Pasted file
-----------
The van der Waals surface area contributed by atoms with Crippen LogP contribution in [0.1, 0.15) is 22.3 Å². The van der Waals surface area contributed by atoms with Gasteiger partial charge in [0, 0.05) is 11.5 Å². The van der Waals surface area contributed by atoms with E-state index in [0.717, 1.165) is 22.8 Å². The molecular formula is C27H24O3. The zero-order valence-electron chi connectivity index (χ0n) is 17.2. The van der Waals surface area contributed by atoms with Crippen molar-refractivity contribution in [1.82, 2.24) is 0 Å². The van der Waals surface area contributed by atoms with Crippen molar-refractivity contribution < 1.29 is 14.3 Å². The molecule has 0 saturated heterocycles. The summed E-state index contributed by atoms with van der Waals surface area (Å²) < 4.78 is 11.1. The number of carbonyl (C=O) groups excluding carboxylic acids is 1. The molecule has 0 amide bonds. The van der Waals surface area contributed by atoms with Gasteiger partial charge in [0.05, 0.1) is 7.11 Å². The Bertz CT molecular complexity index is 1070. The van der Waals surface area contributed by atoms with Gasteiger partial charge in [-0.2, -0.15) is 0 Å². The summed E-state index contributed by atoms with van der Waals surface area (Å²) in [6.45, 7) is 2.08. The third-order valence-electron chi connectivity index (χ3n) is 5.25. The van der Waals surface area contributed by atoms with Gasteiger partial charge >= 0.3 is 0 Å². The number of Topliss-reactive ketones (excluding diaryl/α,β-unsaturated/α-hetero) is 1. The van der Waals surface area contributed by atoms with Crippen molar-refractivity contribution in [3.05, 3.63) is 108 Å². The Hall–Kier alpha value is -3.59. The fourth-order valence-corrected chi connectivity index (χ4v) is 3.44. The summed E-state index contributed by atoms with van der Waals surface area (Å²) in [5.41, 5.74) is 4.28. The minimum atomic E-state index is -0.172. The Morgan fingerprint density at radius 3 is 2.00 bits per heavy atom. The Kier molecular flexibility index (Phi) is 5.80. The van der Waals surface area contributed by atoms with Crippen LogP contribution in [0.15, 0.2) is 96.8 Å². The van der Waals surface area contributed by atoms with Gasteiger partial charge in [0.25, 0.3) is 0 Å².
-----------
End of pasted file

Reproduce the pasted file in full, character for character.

The van der Waals surface area contributed by atoms with Crippen LogP contribution in [0.1, 0.15) is 22.3 Å². The van der Waals surface area contributed by atoms with Gasteiger partial charge in [0, 0.05) is 11.5 Å². The van der Waals surface area contributed by atoms with E-state index in [0.717, 1.165) is 22.8 Å². The molecular formula is C27H24O3. The zero-order valence-electron chi connectivity index (χ0n) is 17.2. The van der Waals surface area contributed by atoms with Crippen molar-refractivity contribution in [1.82, 2.24) is 0 Å². The van der Waals surface area contributed by atoms with Crippen molar-refractivity contribution < 1.29 is 14.3 Å². The molecule has 0 saturated heterocycles. The summed E-state index contributed by atoms with van der Waals surface area (Å²) < 4.78 is 11.1. The number of carbonyl (C=O) groups excluding carboxylic acids is 1. The molecule has 0 amide bonds. The van der Waals surface area contributed by atoms with Gasteiger partial charge in [0.05, 0.1) is 7.11 Å². The Bertz CT molecular complexity index is 1070. The van der Waals surface area contributed by atoms with Gasteiger partial charge in [-0.2, -0.15) is 0 Å². The summed E-state index contributed by atoms with van der Waals surface area (Å²) in [6.45, 7) is 2.08. The third-order valence-electron chi connectivity index (χ3n) is 5.25. The van der Waals surface area contributed by atoms with Gasteiger partial charge >= 0.3 is 0 Å². The number of Topliss-reactive ketones (excluding diaryl/α,β-unsaturated/α-hetero) is 1. The van der Waals surface area contributed by atoms with Crippen molar-refractivity contribution in [3.05, 3.63) is 108 Å². The Hall–Kier alpha value is -3.59. The fourth-order valence-corrected chi connectivity index (χ4v) is 3.44. The summed E-state index contributed by atoms with van der Waals surface area (Å²) in [5.41, 5.74) is 4.28. The minimum atomic E-state index is -0.172. The Morgan fingerprint density at radius 3 is 2.00 bits per heavy atom. The Kier molecular flexibility index (Phi) is 5.80. The van der Waals surface area contributed by atoms with Crippen LogP contribution in [0.15, 0.2) is 96.8 Å². The van der Waals surface area contributed by atoms with Gasteiger partial charge in [0.25, 0.3) is 0 Å².